Skip to content

[popup_trigger id=”13756″ tag=”span”]Creative commons 80px[/popup_trigger]

Images on this website are licensed under a
Creative Commons Attribution-NoDerivs 3.0 Unported License.


D2202. Blue and White Double-Gourd-Shaped Vase

Delft, circa 1670

The trumpet-shaped neck painted with a border of alternating ruyi-head and icicle devices above insects flitting between two floral clusters, each with a perched bird, the two spherical sections below bisected by a swastika-diaper border interrupted by three panels of Chinese figures in a landscape, the upper section of each sphere with three fan-shaped panels of Chinese figures at various pursuits in a landscape separated by floral clusters, the lower half of the upper sphere with further floral clusters and insects above a narrower ruyi-head and dart border around the waist, and the lower half of the larger sphere with three vignettes of a fabulous animal, either a winged dragon, a seated monkey holding a fruit or an exotic bird perched on a rock, in a garden setting.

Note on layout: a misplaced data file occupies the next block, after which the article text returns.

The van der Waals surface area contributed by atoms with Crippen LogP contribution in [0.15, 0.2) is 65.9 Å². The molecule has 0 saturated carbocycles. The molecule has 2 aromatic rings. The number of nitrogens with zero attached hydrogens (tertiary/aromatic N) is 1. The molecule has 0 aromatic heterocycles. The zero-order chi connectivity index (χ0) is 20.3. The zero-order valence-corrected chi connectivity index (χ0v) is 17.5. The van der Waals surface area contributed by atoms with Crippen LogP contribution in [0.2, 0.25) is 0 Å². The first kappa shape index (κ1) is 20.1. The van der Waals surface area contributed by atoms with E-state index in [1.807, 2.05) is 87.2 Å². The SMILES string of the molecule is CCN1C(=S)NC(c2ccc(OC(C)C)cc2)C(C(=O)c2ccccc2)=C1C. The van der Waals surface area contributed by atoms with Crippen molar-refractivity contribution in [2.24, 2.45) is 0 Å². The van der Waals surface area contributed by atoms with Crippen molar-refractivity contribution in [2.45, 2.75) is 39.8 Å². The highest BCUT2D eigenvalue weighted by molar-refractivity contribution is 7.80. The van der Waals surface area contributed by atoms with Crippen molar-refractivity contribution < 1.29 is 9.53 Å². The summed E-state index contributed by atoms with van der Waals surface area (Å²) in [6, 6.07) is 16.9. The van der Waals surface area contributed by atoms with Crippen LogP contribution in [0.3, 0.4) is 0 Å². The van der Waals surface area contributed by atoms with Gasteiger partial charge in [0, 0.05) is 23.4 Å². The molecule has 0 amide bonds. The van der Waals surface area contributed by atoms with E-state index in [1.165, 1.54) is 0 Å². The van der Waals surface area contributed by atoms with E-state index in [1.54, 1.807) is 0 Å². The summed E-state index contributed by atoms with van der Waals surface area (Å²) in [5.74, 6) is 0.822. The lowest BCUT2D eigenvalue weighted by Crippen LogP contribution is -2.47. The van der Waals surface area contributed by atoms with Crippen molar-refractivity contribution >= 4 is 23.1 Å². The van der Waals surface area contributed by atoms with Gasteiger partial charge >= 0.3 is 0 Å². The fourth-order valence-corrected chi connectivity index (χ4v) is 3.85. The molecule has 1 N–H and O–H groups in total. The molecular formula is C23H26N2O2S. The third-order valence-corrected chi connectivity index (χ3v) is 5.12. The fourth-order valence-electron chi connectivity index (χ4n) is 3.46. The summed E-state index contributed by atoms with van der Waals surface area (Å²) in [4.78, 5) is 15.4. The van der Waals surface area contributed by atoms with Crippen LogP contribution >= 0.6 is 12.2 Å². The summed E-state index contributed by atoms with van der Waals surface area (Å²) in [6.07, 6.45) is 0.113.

Height: 51 cm. (20.1 in.)

Aronson Antiquairs, Amsterdam, 2005;
German Private Collection

Catalogue of the European Fine Art Fair (TEFAF), Maastricht, 2005, p. 160;
Aronson, Dutch Delftware, 2005, p. 5, no. 2

The decoration on this vase is probably inspired by a Chinese porcelain example. The Delft painter relied on the Chinese traditional wares to place in the panels. The transitional wares were decorated on the entire area with a continuous scene that often consisted of landscapes with animals or figures either conversing or in a moment of spirited action. The Delftware painters adapted the scenery on transitional wares for their own decorations. Figural subjects were placed on a terrace or in a landscape of rock work and pine trees.

This vase can be attributed to a group of faience that is decorated with chinoiserie scenes of figures seated in a landscape of rock work and trees and was manufactured between 1660 and 1680. During the period between about 1920 and 1990, objects of this type of decoration were attributed to the relatively small faience manufactory in Frankfurt-am-Main. Now, however, on the basis of art, archaeology and other supporting evidence, we can re-attribute such pieces confidently to Delft.

Back To Top